GLIWICE Poland (Reuters) - Joachim Fulczyk still remembers the fateful radio broadcast 75 years ago this weekend that provided Adolf Hitler with a pretext to launch his invasion of Poland that sparked World War Two.
Now 83, Fulczyk listened with his mother and aunt to a brief address supposedly given by Polish saboteurs who had seized the local radio station in Gleiwitz, then located inside Nazi Germany, a few km from the Polish border.
“My mother, hearing the news (that Poles had taken the radio station), told her sister ‘this can’t be true’,” said Fulczyk, who still lives in Gleiwitz, now known by its Polish name Gliwice. The town became part of Poland after border changes following the 1945 defeat of Hitler’s Third Reich.
As Poles and Germans prepare to mark the 75th anniversary on Monday of Hitler’s invasion of Poland, historians and residents of Gliwice recalled the seizure of the radio station - still today Europe’s tallest wooden structure - and drew parallels with the role of media in modern conflicts such as Ukraine.
Andrzej Jarczewski, director of the museum now at the site of the radio station, recounted how Germans posing as Poles staged the attack on the evening of August 31, 1939, with the aim of providing justification for a German invasion of Poland.
The seven-strong band, led by SS officer Alfred Helmut Naujocks, broadcast a short anti-German message in Polish.
Hitler made a speech in Berlin the next day citing the Gliwice attack and other similarly orchestrated incidents to justify his decision to storm Poland. World War Two began two days later when Britain and France declared war on Germany.
“The provocations in Gliwice and in some other places too were necessary to allow Hitler to make his speech, to say ‘we are innocent, the Poles started this war’,” said Jarczewski.
“It is in fact the first case in the world of using a civil radio station to wage war,” he said, noting that radio at that time was the most powerful form of media.
“Today I can say, concerning the current situation in Ukraine, that the Russian authorities are using a cyber army to relay their own propaganda over the Internet,” Jarczewski said.
In the Ukraine crisis, where Western-backed Kiev’s forces are fighting pro-Russian separatists, the Internet has become a key battleground, with both sides using blogs, Facebook, Twitter and other social media to blacken their opponents.
Supporters of President Vladimir Putin, both in cyberspace and in Russian state media, depict the Ukrainian government as a “fascist junta” bent on oppressing Russian-speakers in eastern Ukraine. Their critics say such distortions of reality are worthy of Hitler’s own propaganda chief, Joseph Goebbels.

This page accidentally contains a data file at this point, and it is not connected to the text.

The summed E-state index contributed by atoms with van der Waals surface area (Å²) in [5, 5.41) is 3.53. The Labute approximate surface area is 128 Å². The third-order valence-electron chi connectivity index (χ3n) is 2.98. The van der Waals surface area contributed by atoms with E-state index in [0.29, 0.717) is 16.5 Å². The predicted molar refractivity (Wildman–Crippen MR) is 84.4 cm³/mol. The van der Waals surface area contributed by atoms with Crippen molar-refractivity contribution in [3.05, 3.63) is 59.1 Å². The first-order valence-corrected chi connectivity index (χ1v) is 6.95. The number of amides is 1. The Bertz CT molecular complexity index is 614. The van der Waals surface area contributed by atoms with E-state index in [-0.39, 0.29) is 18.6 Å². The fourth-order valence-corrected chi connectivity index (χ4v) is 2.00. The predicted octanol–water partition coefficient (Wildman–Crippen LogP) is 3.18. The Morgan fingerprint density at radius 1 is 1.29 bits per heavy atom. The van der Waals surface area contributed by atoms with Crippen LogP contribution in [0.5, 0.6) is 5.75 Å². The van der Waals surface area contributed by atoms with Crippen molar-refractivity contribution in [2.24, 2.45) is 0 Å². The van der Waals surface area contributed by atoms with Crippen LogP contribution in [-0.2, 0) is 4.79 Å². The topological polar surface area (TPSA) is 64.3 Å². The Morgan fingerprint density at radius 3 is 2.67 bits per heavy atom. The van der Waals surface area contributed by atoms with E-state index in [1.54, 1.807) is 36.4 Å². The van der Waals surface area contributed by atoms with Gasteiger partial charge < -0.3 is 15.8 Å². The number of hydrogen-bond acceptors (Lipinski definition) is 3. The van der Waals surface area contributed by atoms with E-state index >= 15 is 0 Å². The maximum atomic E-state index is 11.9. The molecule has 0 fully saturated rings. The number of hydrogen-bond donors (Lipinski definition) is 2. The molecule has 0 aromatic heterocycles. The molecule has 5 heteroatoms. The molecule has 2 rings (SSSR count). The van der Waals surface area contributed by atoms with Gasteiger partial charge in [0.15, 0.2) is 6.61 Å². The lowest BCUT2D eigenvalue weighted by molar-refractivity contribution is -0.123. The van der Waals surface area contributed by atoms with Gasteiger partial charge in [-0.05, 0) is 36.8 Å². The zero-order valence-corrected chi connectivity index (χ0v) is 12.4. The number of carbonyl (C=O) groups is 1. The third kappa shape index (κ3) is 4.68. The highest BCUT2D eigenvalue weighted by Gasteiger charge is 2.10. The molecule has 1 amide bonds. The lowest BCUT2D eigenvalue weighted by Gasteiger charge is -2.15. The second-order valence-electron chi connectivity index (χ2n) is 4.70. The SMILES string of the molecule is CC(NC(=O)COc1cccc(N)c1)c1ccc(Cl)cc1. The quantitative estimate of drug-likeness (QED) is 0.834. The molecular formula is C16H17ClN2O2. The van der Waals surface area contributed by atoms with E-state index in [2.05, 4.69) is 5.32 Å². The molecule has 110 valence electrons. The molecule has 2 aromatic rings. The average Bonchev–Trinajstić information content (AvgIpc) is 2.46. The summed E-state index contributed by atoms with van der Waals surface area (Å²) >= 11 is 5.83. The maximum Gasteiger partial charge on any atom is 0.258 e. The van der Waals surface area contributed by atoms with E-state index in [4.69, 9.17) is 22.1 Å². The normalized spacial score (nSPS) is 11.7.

Some Poles see other parallels between the Gliwice incident of 1939 and the current Ukraine crisis. Just as the Germans pretended to be Poles, Russian forces used subterfuge to seize Crimea in March, initially denying any link to the “little green men” with no insignia who led the capture of the peninsula, but later acknowledging they were taking orders from Moscow.
This week, residents of a village in eastern Ukraine said they had spoken with “green men” they said were clearly Russian but were trying to conceal their true identity.
The Kremlin continues to deny Ukrainian accusations that it is sending weapons and soldiers to fight alongside the rebels.
“I fear now what is going on in the east of the continent,” said Anna Kowalska, 73, a Gliwice resident.
Ukraine looms large in other ways. Many people in this part of Poland originally come from the Lviv region of what is now western Ukraine but was part of Poland before World War Two. They were resettled further west in towns such as Gliwice after the post-war border changes, which saw both Poland and then-Soviet Ukraine shift sharply westwards, at Germany’s expense.
Edwin Jadzwa, 82, is one of those whose family had to move from Lviv to the Gliwice area after the war, and he still feels the weight of history as he sees current events unfold.
“Despite the flow of time, for me relations between Poland and Ukraine are still a problem which has not been finally resolved. That is why it is also hard for me to evaluate Russian-Ukrainian relations,” Jadzwa said.
On a brighter note, relations between Poland and Germany - which are now economic partners within the European Union and military allies in NATO - have never been better.
On Saturday evening, at exactly the same time as the German band disguised as Poles attacked their own radio station 75 years ago, clergy from both Germany and Poland will hold prayers for peace and reconciliation at the Gliwice radio station.
On Monday, German President Joachim Gauck will join his Polish counterpart Bronislaw Komorowski in the Baltic port of Gdansk - once Danzig in Germany - to commemorate the battle of Westerplatte, the opening military clash of World War Two.
“There is no hostility towards Germans here (in Gliwice) now,” said Jan Wolakowski, 63. “That is all history. So much has changed in our relations, mostly for the better.”
Writing by Gareth Jones; Editing by Mark Heinrich
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